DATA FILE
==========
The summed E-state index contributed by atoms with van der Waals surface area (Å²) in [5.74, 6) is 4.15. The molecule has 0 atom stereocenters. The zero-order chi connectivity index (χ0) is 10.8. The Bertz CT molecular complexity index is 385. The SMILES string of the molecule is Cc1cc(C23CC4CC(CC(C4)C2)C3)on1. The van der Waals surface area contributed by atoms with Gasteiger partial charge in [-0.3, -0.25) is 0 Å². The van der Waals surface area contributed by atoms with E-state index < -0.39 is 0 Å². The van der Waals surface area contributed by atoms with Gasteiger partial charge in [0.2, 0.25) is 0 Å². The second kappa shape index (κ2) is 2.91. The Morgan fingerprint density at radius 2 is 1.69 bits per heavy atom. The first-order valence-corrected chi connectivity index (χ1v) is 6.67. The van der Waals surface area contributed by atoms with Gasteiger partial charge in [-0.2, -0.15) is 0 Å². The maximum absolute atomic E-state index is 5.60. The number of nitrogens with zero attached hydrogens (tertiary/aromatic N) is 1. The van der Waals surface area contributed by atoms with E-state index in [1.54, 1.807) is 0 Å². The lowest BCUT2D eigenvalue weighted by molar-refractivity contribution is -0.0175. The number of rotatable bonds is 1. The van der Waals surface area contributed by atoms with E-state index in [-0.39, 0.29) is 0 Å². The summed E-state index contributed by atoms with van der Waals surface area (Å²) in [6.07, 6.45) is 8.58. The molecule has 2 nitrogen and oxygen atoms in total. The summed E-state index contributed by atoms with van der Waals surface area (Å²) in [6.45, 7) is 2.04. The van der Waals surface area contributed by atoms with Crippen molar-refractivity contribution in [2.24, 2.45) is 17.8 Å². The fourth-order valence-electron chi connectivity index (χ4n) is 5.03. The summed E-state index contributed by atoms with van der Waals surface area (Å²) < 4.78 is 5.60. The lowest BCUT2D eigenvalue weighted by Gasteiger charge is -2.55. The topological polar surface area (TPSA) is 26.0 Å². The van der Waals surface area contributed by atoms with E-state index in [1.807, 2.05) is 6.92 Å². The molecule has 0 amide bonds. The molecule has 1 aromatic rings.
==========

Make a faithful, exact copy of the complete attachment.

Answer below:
The summed E-state index contributed by atoms with van der Waals surface area (Å²) in [5.74, 6) is 4.15. The molecule has 0 atom stereocenters. The zero-order chi connectivity index (χ0) is 10.8. The Bertz CT molecular complexity index is 385. The SMILES string of the molecule is Cc1cc(C23CC4CC(CC(C4)C2)C3)on1. The van der Waals surface area contributed by atoms with Gasteiger partial charge in [-0.3, -0.25) is 0 Å². The van der Waals surface area contributed by atoms with E-state index < -0.39 is 0 Å². The van der Waals surface area contributed by atoms with Gasteiger partial charge in [0.2, 0.25) is 0 Å². The second kappa shape index (κ2) is 2.91. The Morgan fingerprint density at radius 2 is 1.69 bits per heavy atom. The first-order valence-corrected chi connectivity index (χ1v) is 6.67. The van der Waals surface area contributed by atoms with Gasteiger partial charge in [-0.2, -0.15) is 0 Å². The maximum absolute atomic E-state index is 5.60. The number of nitrogens with zero attached hydrogens (tertiary/aromatic N) is 1. The van der Waals surface area contributed by atoms with E-state index in [1.54, 1.807) is 0 Å². The lowest BCUT2D eigenvalue weighted by molar-refractivity contribution is -0.0175. The number of rotatable bonds is 1. The van der Waals surface area contributed by atoms with E-state index in [-0.39, 0.29) is 0 Å². The summed E-state index contributed by atoms with van der Waals surface area (Å²) in [6.07, 6.45) is 8.58. The molecule has 2 nitrogen and oxygen atoms in total. The summed E-state index contributed by atoms with van der Waals surface area (Å²) in [6.45, 7) is 2.04. The van der Waals surface area contributed by atoms with Crippen molar-refractivity contribution in [2.24, 2.45) is 17.8 Å². The fourth-order valence-electron chi connectivity index (χ4n) is 5.03. The summed E-state index contributed by atoms with van der Waals surface area (Å²) < 4.78 is 5.60. The lowest BCUT2D eigenvalue weighted by Gasteiger charge is -2.55. The topological polar surface area (TPSA) is 26.0 Å². The van der Waals surface area contributed by atoms with E-state index in [1.807, 2.05) is 6.92 Å². The molecule has 0 amide bonds. The molecule has 1 aromatic rings.